Sunday, May 22, 2011

Lakesode Park and 565 Bellevue at Lake Merritt
Lakesode Park and 565 Bellevue at Lake Merritt
Salsa By Lake Merritt On Sunday
Salsa By Lake Merritt On Sunday
Kwik Way Grand Opening
Kwik Way Grand Opening

TechCrunch Disrupt Hackathon, Apps Based On Black Stereotypes Disturbing

Just finished watching the TechCrunch Disrupt Hackathon New York 2011, at Pier 94, and overall the presentation of new applications, or apps, was, as always, entertaining.

But this 2011 version had a small, mini, but still nasty trend: the presentations of apps based on black stereotypes.

OK, it only happened twice, but twice is the start of something.

The first presentation was around an app called Angry Black Man, where a cartoon character who's obviously black walks along and either is upright or slouched based on obstacles placed in his path. It was created by a team of two black programmers, and at first, I though the presentation was maniacally funny, but then considered that the brothas may be presenting some issues of their own.

Why make that before an audience that was mostly white and Asian? Did the makers think that it was OK to do because they were not in a black environment? Does it reflect their own self-hatred? That last question still sticks with me.

The last presentation at TechCrunch Disrupt Hackathon NYC was by a white man and an Asian woman and called Yo Mama, an alarm based on the character stereotype of the big, large black mama called Big Mama and played by Martin Lawrence.

No one laughed.

That's when things started at TechCrunch Distrupt to get a bit disturbing for this blogger.

Now, you know that if an Asian programmer presented an app that was an Asian Stereotype, not only would no one laugh, but Asians and others like me would howl in protest.

Where's the concern here?

That's something to ponder. It's not TechCrunch's fault at all that this happened, but it is a sad commentary on American and World society.

Stay tuned.

TechCrunch Disrupt Hackathon, Venture Crapital Too Funny

Venture Captalists, beware! There's a game app about you now.

The TechCrunch Disrupt Hackathon NYC 2011 is underway, and there are a number of interesting presentations. ight now, the "Facebook Time Machine" is being presented, and it's good for looking at how much your friends have changed in appearance. And another is called Let's Game, also for Facebook.

In fact, a number of creations are either Facebook or Twitter apps, but it's nice to see an app (er, application) that's not native to either one of those sites, but stands alone.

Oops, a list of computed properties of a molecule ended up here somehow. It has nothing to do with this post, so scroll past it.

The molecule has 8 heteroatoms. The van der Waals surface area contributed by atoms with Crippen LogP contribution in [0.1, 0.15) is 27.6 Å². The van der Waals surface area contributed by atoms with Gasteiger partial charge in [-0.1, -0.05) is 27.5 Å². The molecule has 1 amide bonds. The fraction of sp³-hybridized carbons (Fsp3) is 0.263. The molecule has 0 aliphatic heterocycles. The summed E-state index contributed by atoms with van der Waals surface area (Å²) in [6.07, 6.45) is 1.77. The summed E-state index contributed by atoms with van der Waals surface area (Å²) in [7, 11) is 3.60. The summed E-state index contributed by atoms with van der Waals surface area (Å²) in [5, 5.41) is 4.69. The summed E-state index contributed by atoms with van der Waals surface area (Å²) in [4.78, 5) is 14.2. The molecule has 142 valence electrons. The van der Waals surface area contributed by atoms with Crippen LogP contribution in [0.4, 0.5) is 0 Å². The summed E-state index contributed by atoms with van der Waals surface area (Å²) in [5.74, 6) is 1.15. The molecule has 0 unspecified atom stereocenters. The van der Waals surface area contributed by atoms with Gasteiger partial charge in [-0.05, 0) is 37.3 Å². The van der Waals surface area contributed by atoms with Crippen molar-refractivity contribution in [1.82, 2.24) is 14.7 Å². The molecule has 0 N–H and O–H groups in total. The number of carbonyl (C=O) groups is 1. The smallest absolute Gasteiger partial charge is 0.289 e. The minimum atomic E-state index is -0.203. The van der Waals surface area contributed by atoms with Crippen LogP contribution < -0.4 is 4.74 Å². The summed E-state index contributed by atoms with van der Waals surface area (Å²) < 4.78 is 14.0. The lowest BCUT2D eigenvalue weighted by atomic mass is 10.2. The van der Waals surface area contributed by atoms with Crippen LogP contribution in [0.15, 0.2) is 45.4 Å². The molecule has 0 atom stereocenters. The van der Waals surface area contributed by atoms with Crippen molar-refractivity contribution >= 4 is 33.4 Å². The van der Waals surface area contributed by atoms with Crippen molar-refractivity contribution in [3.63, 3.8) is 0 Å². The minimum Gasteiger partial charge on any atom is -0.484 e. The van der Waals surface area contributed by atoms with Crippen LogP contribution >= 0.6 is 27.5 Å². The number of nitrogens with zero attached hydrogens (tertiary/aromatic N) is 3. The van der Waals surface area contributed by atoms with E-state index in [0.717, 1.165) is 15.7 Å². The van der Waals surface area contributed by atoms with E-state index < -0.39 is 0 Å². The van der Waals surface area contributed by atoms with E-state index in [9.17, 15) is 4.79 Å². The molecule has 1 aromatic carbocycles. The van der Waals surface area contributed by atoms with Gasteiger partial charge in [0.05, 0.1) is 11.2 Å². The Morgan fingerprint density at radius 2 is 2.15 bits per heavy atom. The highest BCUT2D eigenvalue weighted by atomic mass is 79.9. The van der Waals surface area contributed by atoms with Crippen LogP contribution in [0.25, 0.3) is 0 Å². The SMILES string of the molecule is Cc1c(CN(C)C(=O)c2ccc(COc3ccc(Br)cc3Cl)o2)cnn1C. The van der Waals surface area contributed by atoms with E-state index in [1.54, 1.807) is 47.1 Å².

That's Venture Crapital.

The creation of Dmitri Cherniak, Wylie Conlon, Adrian Sanders, and Chris Bliss, they created this game in just 24 hours and as part of the TechCrunch Disrupt Hackathon NYC 2011. Here's the website:

It's a simple game that has you as the Venture Capitalist, basically throwing crap at startup ideas as they fly in the air.

Not sure how the judges are going to like the concept, but you can tune in and see here:

Online TV Shows by Ustream

Stay tuned.

TechCrunch Disrupt Hackathon NYC 2011 Update

tcdisrupt_tc-4 by TechCrunch
tcdisrupt_tc-4, a photo by TechCrunch on Flickr.
While some sleep, well most, the TechCrunch Disrupt Hackathon NYC 2011 is still in full swing with Macbooks open - well for those still awake.

We can catch up on the doing via the Twitter hashtag #hackdisrupt.

What is the Hackathon? It's a kind of contest where teams of programmers get together and make a brand new application, one that could be the driving force for a new company and be the next "disruptive" technological approach.

First, it's important to note that there are various teams working on Hacks for apps, with the entries due at 9:30 AM, EST.

Second, when you're ready to submit your hack, you have to fill out the form here:

Thus far, at 2AM, bean-bags are out and, as Robert Francis tweets, are all accounted for. That means folks are sleeping.

Damn it.s two AM and all the bean bags are accountrd for.  #h... on Twitpic

Reports are that this Hackathon's larger than the 2010 version, which was bigger than the 2009 one.

The even culminates with a presentation at 10:30 AM and finally at around 2:30 PM, or 3 PM, one hack project will be selected to be part of the overall Startup Battlefield.

hackathon2k11  005

Where Are The Girls

Over at TechCrunch, a number of commenters noted that it was a "sausage fest" with only three women in a room-full of men. This begs the question of why there aren't more women at TechCrunch functions like this one, and the discussion continues...

Why not find and invite young women like Arfa Karin, who's the World's Youngest ARCast Programmer, and now 13 years old. She proves that the reason more women aren't in programming is because they're generally not exposed to the idea of being a programmer.

Not good.

Stay tuned.